Exercise plays an active role in treating depression

The Bottom Line

  • Depression is common among older adults and has serious repercussions but is often difficult to diagnose and treat successfully.
  • Exercise can help to reduce the symptoms of depression.
  • Exercises that engage both the body and mind, such as Tai Chi, help reduce depression and are safe and gentle options for older adults and people who aren’t able to take part in more rigorous activities. 

One of the important benefits of exercise is how it can enhance mood and a sense of well being (1). Chalk it up to endorphins and other “feel good” chemicals in the brain that are released when we’re physically active. That at least partly explains why exercise is prescribed – often in combination with other therapies – to help reduce symptoms of depression (1).

This widespread, chronic and often debilitating condition is particularly common among older adults (2). To make matters worse, depression is a difficult condition to treat (3). Many people are reluctant to admit to a mental illness (4) or don’t respond well to treatment with medication (5). People who do not receive adequate treatment for depression are at increased risk of other health problems (such as heart disease), and can suffer from lowered quality of life (2;6).

Searching for solutions, researchers conducted studies to find out if exercise has the same depression-fighting benefits for older adults. Eighteen of those studies, involving more than 1,000 older adults with depression, were part of a systematic review (7). Participants engaged in various types of exercise – mostly in a supervised setting – in programs that lasted between six and 24 weeks. Their before and after depression “scores,” were compared with those of control groups who did not take part in the exercise programs (although some studies included an equal amount of social interaction) and received the usual care.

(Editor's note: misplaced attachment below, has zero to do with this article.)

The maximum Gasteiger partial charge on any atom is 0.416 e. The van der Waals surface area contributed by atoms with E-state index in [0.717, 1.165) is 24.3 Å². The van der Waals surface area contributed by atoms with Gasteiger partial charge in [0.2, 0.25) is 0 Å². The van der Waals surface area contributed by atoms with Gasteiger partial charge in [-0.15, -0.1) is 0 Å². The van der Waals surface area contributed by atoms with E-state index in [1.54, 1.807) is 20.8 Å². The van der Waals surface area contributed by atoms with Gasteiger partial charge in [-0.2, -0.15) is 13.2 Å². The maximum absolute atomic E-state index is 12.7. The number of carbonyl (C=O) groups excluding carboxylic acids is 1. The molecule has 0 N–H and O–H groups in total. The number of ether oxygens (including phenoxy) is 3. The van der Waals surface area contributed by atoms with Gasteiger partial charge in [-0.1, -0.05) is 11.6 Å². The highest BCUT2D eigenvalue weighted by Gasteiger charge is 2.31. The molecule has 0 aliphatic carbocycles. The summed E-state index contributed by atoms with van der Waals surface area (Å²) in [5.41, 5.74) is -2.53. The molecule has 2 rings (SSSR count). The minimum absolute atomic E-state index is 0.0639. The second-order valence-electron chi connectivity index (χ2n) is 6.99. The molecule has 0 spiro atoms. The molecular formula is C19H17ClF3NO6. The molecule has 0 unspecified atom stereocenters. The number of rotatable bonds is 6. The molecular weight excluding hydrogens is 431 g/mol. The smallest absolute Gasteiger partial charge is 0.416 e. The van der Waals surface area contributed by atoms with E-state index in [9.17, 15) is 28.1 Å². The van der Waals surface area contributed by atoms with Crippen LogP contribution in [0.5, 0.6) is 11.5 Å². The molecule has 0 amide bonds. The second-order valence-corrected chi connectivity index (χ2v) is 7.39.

What the research tells us

Exercise was shown to have a ‘moderate’ effect in helping to combat depression in the study participants. That’s encouraging and supports recommendations for making exercise part of the treatment plans for older adults diagnosed with depression, or who are at risk of depression. According to the evidence, all types of exercise are beneficial but “alternative” programs, such as Tai Chi and Qi Gong, were found to be most effective. The review authors suggest that may be due to the emphasis on both the body and mind through slow, controlled movements, meditation, breathing and relaxation techniques.

Several other studies have demonstrated similar findings. For example, a systematic review of four randomized controlled trials found that older adults who took part in Tai Chi sessions on a regular basis reported significant decreases in depression symptoms (8). Tai Chi is a particularly good exercise for older adults as there is minimal risk and it is suitable for those with limited mobility and/or medical conditions that prevent them from engaging in more demanding physical activities (8).